BRUCEVILLE-EDDY, Texas (KWTX) A local community is seeing an uptick in house fires, likely due to weather changes, and it's draining the fire department's resources, officials say.
Two homes are destroyed by fire just days apart in November 2019. (Photos courtesy of the Bruceville-Eddy Volunteer Fire Dept.)
"We always fear a night when it's getting cold because we know it's a potential for a fire either here or if we mutual aid somebody, so it's always concerning," said Ronald Engelke, Chief of the Bruceville-Eddy Volunteer Fire Department.
Engelke says the two major fires they fought on Nov. 10 and Nov. 13, which were total losses, were likely started by heaters.
"We think both were electrical in nature, both families were inside the house when the fires started and they were able to get themselves out," said Engelke. "When the weather turned cooler, there was some heating equipment that was probably in need of service and it overheated and caught some of the structure on fire."
Not only did the fires put the families in a bind, fighting them burned through some of the department's reserves.
"Running a volunteer fire department is expensive," said Engelke. "It is expensive with equipment, fuel, we go through almost $1,000 a month on fuel."
From fuel and equipment to waters and Gatorades, the BEVFD operates entirely off donations.
Two recent checks are making a big difference in the small department: the Heart of Texas Electric Co-Op gifted the agency $2,500, and Walmart donated $1,300.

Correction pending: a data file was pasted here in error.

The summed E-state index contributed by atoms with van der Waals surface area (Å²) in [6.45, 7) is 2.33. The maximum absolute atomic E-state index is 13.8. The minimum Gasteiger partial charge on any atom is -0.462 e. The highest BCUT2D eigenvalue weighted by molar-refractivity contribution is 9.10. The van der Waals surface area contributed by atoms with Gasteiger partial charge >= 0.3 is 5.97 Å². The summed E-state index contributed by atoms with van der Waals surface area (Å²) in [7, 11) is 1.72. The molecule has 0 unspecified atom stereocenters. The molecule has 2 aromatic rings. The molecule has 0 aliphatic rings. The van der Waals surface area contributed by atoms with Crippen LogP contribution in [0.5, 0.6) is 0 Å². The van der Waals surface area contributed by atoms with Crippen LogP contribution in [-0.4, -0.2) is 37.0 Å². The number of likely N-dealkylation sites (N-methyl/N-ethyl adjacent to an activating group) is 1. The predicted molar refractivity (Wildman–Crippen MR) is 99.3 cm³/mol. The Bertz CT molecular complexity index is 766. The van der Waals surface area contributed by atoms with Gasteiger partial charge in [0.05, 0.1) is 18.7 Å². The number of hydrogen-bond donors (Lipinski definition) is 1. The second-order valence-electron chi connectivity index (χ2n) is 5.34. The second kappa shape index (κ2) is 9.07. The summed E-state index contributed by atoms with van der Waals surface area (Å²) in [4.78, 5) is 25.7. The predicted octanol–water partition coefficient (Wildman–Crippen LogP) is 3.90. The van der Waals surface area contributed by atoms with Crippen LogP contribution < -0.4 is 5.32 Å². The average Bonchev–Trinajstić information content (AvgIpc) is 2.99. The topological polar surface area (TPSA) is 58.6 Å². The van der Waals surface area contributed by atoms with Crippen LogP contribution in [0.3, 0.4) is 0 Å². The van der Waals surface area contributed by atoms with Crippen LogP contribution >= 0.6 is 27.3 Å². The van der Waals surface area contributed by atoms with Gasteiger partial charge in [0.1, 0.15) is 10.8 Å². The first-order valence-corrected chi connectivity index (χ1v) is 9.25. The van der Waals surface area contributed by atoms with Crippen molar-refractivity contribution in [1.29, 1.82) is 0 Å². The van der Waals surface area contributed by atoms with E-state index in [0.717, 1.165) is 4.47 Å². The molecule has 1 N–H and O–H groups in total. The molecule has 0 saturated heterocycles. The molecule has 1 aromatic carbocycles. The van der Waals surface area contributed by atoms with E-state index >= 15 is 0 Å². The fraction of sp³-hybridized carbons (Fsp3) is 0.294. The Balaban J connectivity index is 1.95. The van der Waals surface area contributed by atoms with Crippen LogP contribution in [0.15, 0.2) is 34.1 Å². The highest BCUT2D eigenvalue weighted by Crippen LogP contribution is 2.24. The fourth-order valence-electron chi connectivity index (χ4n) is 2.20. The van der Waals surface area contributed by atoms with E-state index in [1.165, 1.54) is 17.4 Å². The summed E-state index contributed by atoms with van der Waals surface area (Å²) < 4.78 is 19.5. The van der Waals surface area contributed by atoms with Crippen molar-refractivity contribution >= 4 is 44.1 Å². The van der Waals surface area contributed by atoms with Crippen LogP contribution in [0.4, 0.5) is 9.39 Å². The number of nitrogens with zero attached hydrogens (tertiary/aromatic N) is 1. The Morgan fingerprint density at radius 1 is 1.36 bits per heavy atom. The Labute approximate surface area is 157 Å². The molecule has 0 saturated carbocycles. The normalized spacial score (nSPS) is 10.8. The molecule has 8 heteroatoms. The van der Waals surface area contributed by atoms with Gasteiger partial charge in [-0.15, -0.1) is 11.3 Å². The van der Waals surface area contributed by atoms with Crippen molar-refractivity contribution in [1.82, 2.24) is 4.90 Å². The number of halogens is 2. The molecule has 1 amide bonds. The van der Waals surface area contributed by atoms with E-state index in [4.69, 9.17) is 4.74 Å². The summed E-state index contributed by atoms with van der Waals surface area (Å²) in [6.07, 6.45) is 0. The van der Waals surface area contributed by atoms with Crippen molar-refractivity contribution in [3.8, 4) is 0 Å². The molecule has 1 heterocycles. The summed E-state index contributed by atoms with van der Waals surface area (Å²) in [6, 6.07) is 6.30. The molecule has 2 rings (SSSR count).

The donations went toward covering the cost of some of the equipment that helps keep firefighters safe--SCBAs (self contained breathing apparatus).
"It's an air-pack that we wear into a smoke-filled room to where we can actually stay in there for a period of time," said Engelke. "We had some, but they were getting out of date, they were unserviceable, so we had to do something."
Through the donated funds and some of their own, instead of buying two, brand-new SCBAs, to save money, the department purchased five refurbished ones for the same price, $8,500.
The Chief says they've already paid off.
"We got them about two months ago and we've used them at both of our last major fires," said Engelke. "We used them on the last fire a lot, the rooms were filled with smoke really bad."
Firefighters had a training meeting Tuesday night at the station to go over the SCBAs with everyone and officially put them into service.
"They're important for both short and long-term firefighter safety," said Engelke. "It's dangerous when you're using them, and dangerous over years of time from being in that environment."
The recent fires also depleted their water and Gatorade supply, so they turned to Facebook, asking their followers to drop off donations to the station.
"The community surprised us all by giving us almost too much water," Engelke joked. "We gave some to other local departments, like Chilton, to help them out."
Engelke, who's been the Chief at the BEVFD for five years, says the real things volunteer fire departments need are monetary donations and volunteers willing to serve their communities.
"I encourage anybody that lives in an area covered by a volunteer fire department to support them, whether volunteer or monetary," said Engelke. "It gets a little annoying when you have to leave your family at the dinner table, but there's a family that's asking for your help, and we have the ability to do it, so we like to do it, it's fun."